Laura Lippman on James M Cain
When I was 21, my sister gave me a set of paperbacks by James M Cain, spiffy re-issues of his six best-known titles. I was in college, with little time for discretionary reading, but I tore through those books more or less in the order that Cain wrote them: The Postman Always Rings Twice (1934); Double Indemnity (1936 – as a magazine serial); Serenade (1937); Mildred Pierce (1941); Love’s Lovely Counterfeit (1942); The Butterfly (1947). It would be an over-simplification to say that these books made me want to write crime novels; at the time, I was just happy to land a job at a Texas newspaper, where my early assignments centered on Rotary luncheons and school board meetings. But a seed was planted. If I were to write fiction, I would like to produce books such as Cain’s – tight, punchy, world-weary, but with characters less cynical than they thought they were.
Almost nine years later, I landed a job at my hometown paper, the Baltimore Sun. Cain had worked there, too, back in the 1920s, and he had been mentored by its most famous writer, H L Mencken. Being in Cain territory made trying to be Cain seem less audacious. I began my first crime novel. To my disappointment, it was nothing at all like Cain’s work. I don’t know if it was “youth” – I was in my 30s, after all – or a rueful optimism about the human condition that I couldn’t quell. But I think the real problem was that I was a pleaser at heart. I wanted people to like me. That meant they had to like my main character. (The joke was on me: plenty of people found Tess Monaghan, the private investigator in my first seven books, to be a little whiney and cantankerous.)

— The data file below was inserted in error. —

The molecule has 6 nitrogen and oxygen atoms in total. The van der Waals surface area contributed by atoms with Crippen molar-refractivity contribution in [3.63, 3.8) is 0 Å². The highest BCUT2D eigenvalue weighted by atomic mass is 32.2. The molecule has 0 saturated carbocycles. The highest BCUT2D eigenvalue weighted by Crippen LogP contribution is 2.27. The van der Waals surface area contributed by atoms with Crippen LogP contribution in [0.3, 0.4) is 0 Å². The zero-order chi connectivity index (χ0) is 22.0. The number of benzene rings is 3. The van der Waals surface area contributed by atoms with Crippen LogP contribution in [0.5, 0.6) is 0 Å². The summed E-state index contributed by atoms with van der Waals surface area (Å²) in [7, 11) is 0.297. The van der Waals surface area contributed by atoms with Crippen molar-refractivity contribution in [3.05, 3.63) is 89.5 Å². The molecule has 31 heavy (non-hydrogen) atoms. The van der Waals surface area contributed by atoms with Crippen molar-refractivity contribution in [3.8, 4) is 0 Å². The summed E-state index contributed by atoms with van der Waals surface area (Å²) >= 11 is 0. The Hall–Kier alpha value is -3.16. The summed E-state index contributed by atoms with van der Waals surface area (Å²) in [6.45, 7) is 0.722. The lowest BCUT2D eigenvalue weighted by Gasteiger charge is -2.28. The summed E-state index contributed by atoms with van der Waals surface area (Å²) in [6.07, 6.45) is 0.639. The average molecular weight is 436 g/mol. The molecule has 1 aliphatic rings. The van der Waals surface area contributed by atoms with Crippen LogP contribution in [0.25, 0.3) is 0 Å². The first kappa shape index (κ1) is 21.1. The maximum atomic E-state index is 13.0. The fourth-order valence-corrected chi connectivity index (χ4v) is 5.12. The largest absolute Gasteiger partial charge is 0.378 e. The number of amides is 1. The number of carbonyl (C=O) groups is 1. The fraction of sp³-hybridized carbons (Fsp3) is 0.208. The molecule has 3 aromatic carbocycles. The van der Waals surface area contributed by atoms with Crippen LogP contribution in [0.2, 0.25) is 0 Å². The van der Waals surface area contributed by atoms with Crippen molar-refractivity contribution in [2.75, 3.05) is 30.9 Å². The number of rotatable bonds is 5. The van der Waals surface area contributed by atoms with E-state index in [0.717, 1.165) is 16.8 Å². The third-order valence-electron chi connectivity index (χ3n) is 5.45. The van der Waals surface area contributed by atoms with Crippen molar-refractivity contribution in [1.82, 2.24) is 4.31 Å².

Over 20 years of writing, I learned that character dictates plot, not the other way around. In order to write a noir story worthy of Cain, I’d have to be willing to risk writing about people who were anything but likeable. The problem was, I always have empathy for the people I write about. But one can have empathy for people who do horrible things, I found out. My hunch is that Cain had empathy for all his scheming lovers.
When Cain wrote Mildred Pierce, he told a friend that he wanted to write about the “oldest” story – the woman who uses men to get what she wants. I’m not sure it’s the oldest story, but it’s one that has always interested me. Polly Costello – if that is her name – sashayed into my imagination in much the same way she walks into the small Delaware town of Belleville. She knows who she is and what she wants. And she’s willing to do just about anything to get it. To call her an homage to Cain seems almost audacious – but she is very much a product of a thirty-year obsession.
How many James M Cain books have you read? Let us know in the comments below!